Cosmos: From Grade School to Itunes

By Carl Zimmer | August 22, 2008 10:58 am

cosmos itunesI just found that Carl Sagan’s Cosmos, the 1980 TV series on life and the universe, is now on Itunes. You can get it here, at $1.99 an episode.

I’ve downloaded the first two episodes, which I don’t think I’ve seen since they first aired 28 years ago. I remember watching every episode intently as a 14-year old at the end of the Carter administration. The passage of time has revealed some hokiness around the edges.  The music, much of it by Vangelis, sometimes makes me think I’ve walked into a crystal shop. Sagan is fitted in corduroy blazers and what seems to be the precursor of the Members Only jacket. Some of the images still look good–like Sagan’s calendar of the cosmos–but there are also painfully long pans across a cardboard diorama of ancient amphibians, reptiles, and mammals. We are so spoiled today by Jurassic Park.

For some reason, what struck me as hokiest about Cosmos was the spaceship Sagan uses to coast around space to show off galaxies and pulsars. It is meant as a deeply profound experience–a voyage of the imagination across billions of light years (say it slowly, in proper Sagan style). But Sagan sits in a plastic bucket chair that survives today only in aging bus stations and flea markets.

The picture of science Sagan presents is also a bit too simple for my taste now (at least in the first two episodes I’ve watched again). He offers a black-and-white picture of science versus the forces of superstition, war, and other bad things. Greeks love knowledge, Dark Ages fall, Kepler rises! Only science will save us from the evils of nuclear war! Of course, Kepler’s discoveries were motivated by his mystical reading of the Bible. And, of course, science and war (hot or cold) have been intimately intertwined for the past century. The people who sacked the library of Alexandria did not build the atomic bomb. The generation of physicists who taught Sagan did.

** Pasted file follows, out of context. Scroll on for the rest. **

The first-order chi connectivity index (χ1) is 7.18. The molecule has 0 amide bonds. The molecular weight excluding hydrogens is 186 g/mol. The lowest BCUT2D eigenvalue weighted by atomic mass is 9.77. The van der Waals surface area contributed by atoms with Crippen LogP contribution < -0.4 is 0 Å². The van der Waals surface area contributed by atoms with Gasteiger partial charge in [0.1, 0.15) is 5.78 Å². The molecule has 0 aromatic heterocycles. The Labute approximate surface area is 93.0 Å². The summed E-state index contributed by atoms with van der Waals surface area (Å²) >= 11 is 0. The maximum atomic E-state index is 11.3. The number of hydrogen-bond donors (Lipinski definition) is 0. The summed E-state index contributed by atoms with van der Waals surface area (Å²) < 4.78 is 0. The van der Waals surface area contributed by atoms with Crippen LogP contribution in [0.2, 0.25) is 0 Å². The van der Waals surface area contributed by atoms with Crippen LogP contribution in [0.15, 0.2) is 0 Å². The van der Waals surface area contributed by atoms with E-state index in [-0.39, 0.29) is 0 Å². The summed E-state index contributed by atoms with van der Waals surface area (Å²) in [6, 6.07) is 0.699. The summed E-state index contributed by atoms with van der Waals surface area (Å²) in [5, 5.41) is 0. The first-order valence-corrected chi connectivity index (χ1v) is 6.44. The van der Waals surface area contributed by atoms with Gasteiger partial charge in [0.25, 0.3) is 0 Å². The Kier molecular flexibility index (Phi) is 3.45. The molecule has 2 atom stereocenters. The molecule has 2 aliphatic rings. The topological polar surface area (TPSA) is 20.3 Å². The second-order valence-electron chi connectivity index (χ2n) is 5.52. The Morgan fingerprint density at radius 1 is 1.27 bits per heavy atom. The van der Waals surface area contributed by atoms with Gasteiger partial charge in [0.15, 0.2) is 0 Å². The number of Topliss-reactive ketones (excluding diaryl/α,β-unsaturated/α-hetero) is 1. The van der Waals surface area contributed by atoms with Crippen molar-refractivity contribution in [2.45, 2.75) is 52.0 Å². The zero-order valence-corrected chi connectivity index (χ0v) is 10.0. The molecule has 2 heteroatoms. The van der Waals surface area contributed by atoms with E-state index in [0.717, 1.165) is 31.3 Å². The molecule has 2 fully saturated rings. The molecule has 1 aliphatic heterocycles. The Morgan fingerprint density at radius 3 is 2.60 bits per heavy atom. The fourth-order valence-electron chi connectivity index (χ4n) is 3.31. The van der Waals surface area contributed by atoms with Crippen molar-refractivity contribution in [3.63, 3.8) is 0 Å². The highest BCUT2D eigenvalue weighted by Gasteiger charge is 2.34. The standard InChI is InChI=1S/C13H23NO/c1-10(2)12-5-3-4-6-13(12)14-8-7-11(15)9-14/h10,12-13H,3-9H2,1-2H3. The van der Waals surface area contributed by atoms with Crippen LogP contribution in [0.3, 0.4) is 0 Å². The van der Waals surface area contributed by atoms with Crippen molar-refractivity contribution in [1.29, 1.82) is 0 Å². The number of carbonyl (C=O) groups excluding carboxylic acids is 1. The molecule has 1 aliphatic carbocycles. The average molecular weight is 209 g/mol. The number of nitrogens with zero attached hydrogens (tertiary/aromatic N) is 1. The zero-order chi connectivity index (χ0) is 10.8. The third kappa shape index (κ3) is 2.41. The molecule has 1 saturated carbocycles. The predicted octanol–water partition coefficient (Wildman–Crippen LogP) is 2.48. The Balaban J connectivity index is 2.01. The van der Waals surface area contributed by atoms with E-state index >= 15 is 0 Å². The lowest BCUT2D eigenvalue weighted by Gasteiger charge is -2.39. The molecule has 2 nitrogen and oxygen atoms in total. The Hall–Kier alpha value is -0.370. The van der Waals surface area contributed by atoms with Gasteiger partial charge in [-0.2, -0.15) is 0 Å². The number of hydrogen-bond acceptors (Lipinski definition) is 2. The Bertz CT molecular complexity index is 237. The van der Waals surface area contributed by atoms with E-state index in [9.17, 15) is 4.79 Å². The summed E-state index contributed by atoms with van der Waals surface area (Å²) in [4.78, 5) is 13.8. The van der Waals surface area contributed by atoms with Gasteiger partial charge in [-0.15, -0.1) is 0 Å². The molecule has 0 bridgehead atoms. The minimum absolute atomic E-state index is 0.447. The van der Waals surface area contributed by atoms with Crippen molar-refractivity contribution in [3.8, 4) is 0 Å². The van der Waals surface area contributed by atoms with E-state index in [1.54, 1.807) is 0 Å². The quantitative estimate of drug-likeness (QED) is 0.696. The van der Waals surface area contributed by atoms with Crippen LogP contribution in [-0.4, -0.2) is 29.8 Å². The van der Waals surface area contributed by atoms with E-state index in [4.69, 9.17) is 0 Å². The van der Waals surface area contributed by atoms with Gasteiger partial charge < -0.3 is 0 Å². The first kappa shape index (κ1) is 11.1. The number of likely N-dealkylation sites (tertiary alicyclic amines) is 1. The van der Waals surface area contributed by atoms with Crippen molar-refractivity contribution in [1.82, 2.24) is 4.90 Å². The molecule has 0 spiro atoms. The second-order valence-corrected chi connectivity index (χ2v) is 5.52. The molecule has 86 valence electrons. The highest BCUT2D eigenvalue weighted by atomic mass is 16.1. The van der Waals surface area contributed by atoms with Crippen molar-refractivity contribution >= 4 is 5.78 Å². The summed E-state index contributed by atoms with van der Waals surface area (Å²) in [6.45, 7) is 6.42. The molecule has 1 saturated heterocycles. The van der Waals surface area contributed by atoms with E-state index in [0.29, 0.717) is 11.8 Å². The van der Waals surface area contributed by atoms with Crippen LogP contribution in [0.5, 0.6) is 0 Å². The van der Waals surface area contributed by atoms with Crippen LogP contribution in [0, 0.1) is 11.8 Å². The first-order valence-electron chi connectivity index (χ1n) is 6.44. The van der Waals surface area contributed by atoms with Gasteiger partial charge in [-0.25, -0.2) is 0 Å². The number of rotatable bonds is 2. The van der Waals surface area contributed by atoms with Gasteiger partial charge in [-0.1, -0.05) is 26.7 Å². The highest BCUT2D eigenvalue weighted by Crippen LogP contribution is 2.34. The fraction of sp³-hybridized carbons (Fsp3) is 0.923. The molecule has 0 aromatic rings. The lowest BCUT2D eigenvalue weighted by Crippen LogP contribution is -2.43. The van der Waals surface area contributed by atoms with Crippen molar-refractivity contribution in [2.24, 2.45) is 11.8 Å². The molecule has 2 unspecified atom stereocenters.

But as I was tallying up the shortcomings of the show, something funny happened. My daughters, 7 and 4, are pretty well-trained now to stay out of the office. But as I was watching Cosmos on my computer, they snuck in and ended up sitting on my lap, captivated by the stately unwinding of DNA and the majestic trip through the cell. I could see they were starting to understand things that I’ve been trying to explain without much luck. In an age of hyper-fast editing cuts and soundtracks always turned to eleven, Cosmos can still mesmerize a child and give her an introduction to the natural world. Sagan’s accounts are sometimes a bit dated now, but nobody has done a better job of conveying a sense of the scale of nature, from that calendar to that bus-station spaceship to the dive into the cell–and it’s thanks largely to Sagan’s exceptional ability to talk about science in clear, even poetic terms. It is, I’m realizing, a show that shaped the way I look at the world, even now that I’m getting close to Sagan’s age when he filmed it. And for that, I can forgive any fashion faux pas.


Comments (12)